As French voters celebrate the election of a new president in leftist François Hollande, Greek voters returned a muddier verdict in its own election on Sunday, with returns that show the most fragmented Greek electorate in Greece’s postwar history, as voters have abandoned both of Greece’s two major parties, in a rebuke of the bailout that has resulted in savage budget cuts and a fiercely depressed economy.
As of 11 p.m. Greek time, with 40.53% of the votes tallied, the results are as follows:
The center-right New Democracy (Νέα Δημοκρατία) has won 20.29% of the vote, and will take an estimated 112 seats in the Hellenic parliament. New Democracy had been predicted to take the largest share of the vote, which results in an automatic “bonus” of 50 seats — the remaining 250 seats are apportioned to all parties (with over 3% support) on the basis of proportional representation.
The far-left SYRIZA (the Coalition of the Radical Left — Συνασπισμός Ριζοσπαστικής Αριστεράς) has won 15.86% of the vote, and will take 49 seats. SYRIZA has done better than expected, pushing the center-left PASOK (Panhellenic Socialist Movement — Πανελλήνιο Σοσιαλιστικό Κίνημα) into third place with just 13.98%, with a predicted 43 seats.
The anti-austerity center-right Independent Greeks, a splinter group from New Democracy, has won 10.37%, with predicted 32 seats. KKE (the Greek Communist Party) has won 8.33%, with 25 predicted seats. The fascist, nationalistic right Golden Dawn party has won 6.85% and will enter parliament with 21 seats, the first time it will be represented in parliament since 1974.
The far-left Democratic Left, itself a splinter group of SYRIZA, has won just 5.99% and is projected to win 18 seats.
With just 2.89%, the populist Orthodox LAOS appeared to have fallen short of the 3% threshold for representation in Greece’s parliament. The same fate appeared to be in store for the Ecologist Greens, which took just 2.81%.
So what does all of this mean for Greece going forward?
ND/PASOK coalition still appears most likely option. Traditionally, Greece’s politics have been a two-party affair, pitting PASOK against New Democracy. It is expected, but by no means certain, that PASOK and New Democracy will form a coalition to continue the ‘grand coalition’ that has been in existence since last November, which elevated a technocratic government under current prime minister Lucas Papademos in support of the Greek bailout engineered by the ‘troika’ from the European Central Bank, the European Commission and the International Monetary Fund. That ND and PASOK together won, apparently, 155 seats, will allow them to form a very narrow governing coalition, perhaps under ND’s leader, Antonis Samaras. But those numbers are, of course, subject to revision as the final vote tallies emerge.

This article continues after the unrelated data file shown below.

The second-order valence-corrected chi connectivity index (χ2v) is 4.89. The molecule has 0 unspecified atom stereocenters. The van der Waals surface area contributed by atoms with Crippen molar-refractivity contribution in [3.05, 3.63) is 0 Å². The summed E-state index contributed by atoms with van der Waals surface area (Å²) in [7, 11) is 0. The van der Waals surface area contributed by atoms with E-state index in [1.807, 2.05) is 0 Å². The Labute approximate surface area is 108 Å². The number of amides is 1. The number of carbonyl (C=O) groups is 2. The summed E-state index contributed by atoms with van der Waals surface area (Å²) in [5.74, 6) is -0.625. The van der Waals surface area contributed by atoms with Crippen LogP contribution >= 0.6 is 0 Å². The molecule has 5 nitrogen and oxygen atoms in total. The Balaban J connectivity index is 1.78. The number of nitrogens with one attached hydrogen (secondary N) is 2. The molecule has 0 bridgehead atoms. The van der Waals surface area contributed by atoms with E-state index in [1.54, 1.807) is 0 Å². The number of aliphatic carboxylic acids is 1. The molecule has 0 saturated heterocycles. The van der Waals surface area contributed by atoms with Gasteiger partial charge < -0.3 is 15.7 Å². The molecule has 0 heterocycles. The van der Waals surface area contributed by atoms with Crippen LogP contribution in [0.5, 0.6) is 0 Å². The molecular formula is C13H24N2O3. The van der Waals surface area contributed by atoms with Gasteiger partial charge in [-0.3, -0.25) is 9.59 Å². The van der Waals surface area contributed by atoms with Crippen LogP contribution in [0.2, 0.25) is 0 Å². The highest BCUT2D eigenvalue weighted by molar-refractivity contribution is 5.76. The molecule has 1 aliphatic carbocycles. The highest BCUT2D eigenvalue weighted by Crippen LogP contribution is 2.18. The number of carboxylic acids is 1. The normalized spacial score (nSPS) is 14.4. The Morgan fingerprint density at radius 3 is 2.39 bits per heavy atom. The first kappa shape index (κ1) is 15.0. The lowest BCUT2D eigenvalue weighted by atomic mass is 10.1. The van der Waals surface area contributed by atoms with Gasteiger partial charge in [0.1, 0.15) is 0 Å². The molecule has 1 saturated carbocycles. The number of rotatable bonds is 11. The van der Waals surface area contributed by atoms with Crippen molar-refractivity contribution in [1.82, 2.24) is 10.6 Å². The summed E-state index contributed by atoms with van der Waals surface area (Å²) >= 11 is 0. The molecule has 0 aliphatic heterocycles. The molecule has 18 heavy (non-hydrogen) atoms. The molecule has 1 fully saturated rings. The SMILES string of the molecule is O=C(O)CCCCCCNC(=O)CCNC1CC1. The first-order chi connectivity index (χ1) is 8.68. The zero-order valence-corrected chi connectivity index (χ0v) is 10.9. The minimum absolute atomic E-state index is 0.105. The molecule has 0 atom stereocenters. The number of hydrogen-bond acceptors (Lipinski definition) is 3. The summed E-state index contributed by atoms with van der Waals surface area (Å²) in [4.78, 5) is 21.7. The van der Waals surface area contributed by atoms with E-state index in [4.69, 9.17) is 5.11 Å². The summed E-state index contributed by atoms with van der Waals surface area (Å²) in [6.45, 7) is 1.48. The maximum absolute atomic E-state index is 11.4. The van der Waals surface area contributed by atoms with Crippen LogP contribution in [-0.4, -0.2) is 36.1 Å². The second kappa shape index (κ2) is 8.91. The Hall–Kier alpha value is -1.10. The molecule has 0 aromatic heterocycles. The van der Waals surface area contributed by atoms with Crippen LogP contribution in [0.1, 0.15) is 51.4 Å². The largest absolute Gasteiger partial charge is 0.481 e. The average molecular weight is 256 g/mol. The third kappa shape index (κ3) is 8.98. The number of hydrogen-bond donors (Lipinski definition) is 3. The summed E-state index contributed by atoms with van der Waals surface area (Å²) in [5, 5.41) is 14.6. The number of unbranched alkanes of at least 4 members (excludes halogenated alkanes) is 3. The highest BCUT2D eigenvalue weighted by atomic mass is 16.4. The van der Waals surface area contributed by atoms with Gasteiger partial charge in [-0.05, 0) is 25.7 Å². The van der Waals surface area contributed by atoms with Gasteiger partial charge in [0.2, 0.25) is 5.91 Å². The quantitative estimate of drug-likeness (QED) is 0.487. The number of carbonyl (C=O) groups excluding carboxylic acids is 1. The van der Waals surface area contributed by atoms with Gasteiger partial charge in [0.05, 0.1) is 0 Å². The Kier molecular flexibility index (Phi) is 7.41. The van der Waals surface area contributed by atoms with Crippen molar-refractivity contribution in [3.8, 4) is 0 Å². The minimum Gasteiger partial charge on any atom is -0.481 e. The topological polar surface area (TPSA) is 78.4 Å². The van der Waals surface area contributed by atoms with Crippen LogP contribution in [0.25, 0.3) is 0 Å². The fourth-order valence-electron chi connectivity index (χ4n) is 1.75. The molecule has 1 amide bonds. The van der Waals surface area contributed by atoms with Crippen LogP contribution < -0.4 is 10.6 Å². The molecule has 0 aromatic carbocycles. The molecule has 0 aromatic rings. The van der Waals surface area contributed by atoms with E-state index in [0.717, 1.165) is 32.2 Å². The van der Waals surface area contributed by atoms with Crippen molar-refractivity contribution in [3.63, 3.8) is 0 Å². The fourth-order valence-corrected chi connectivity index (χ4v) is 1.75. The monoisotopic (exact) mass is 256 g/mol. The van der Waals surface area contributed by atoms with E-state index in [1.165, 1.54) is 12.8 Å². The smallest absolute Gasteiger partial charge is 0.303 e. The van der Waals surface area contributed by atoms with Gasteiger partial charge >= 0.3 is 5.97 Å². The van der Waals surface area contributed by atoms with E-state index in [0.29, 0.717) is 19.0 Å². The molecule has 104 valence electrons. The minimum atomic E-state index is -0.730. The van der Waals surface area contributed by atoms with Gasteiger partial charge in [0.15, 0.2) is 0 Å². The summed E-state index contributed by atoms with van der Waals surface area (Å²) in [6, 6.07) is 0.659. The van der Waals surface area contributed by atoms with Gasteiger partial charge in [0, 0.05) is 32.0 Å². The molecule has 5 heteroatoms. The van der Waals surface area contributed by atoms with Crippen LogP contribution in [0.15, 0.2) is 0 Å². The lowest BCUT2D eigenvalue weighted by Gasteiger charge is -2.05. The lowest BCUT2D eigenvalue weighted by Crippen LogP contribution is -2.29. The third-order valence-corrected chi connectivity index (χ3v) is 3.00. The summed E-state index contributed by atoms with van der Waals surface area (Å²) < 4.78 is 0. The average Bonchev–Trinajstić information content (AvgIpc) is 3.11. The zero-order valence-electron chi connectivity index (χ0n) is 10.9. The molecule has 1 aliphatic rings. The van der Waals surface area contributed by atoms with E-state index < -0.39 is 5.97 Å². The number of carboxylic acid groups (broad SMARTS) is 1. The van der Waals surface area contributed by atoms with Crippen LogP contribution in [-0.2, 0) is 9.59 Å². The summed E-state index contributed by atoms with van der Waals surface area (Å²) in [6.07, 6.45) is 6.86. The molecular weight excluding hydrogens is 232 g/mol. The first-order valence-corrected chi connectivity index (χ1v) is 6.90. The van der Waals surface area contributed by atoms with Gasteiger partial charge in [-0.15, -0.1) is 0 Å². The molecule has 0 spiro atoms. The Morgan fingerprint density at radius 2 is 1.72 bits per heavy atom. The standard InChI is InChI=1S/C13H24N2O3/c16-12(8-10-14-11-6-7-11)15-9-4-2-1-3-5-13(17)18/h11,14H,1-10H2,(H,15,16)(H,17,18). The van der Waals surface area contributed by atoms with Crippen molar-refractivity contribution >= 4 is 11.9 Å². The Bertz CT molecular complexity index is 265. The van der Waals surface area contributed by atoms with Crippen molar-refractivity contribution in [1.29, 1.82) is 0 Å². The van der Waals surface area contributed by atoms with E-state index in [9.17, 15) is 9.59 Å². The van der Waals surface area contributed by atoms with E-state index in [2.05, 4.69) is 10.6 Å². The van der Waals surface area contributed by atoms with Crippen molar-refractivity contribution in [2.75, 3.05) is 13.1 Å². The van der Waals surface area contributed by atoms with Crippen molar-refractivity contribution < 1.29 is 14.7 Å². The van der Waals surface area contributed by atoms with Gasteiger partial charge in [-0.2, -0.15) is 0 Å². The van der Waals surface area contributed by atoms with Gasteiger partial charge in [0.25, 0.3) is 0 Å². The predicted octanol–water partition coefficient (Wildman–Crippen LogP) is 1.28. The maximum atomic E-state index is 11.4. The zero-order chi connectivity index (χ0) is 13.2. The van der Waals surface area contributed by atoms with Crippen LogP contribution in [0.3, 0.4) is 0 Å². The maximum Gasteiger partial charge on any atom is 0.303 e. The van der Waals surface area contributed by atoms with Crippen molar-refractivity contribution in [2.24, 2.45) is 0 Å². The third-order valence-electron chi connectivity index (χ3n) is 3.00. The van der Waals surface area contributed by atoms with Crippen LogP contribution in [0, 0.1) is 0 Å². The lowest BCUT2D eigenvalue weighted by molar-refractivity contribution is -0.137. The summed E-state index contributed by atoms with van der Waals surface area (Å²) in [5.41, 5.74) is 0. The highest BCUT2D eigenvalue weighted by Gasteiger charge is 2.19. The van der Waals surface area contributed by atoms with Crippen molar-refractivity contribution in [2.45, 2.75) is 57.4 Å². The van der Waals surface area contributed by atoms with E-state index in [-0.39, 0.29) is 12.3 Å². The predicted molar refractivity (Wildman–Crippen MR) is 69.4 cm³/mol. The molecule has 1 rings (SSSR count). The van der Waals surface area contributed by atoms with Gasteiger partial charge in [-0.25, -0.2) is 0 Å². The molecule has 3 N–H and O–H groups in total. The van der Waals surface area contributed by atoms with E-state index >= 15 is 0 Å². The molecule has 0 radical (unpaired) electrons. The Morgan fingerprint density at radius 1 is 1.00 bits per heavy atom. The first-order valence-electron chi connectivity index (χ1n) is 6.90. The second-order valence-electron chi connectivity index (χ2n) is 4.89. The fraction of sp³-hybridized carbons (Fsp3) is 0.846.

Even if ND/PASOK form a governing coalition, it was a devastating election for both parties, which are now both identified as pro-bailout. The combined total for the two parties of just over 34% of the vote is by far the worst for both since 1974, when Greece emerged from a military dictatorship. That fully two-thirds of Greek voters rejected the two mainstream, pro-bailout parties demonstrates just how searing the budget cuts and economic turmoil in Greece has now upended its politics as well. PASOK had only recently elected former finance minister Evangelos Venizelos as its leader — although PASOK saw a small increase in its poll rating thereafter, the election will probably show that appointing the finance minister who pushed through savage budget cuts as the leader of the premier socialist party was not the best idea, and it remains to be seen if Venizelos will remain as leader after falling behind SYRIZA.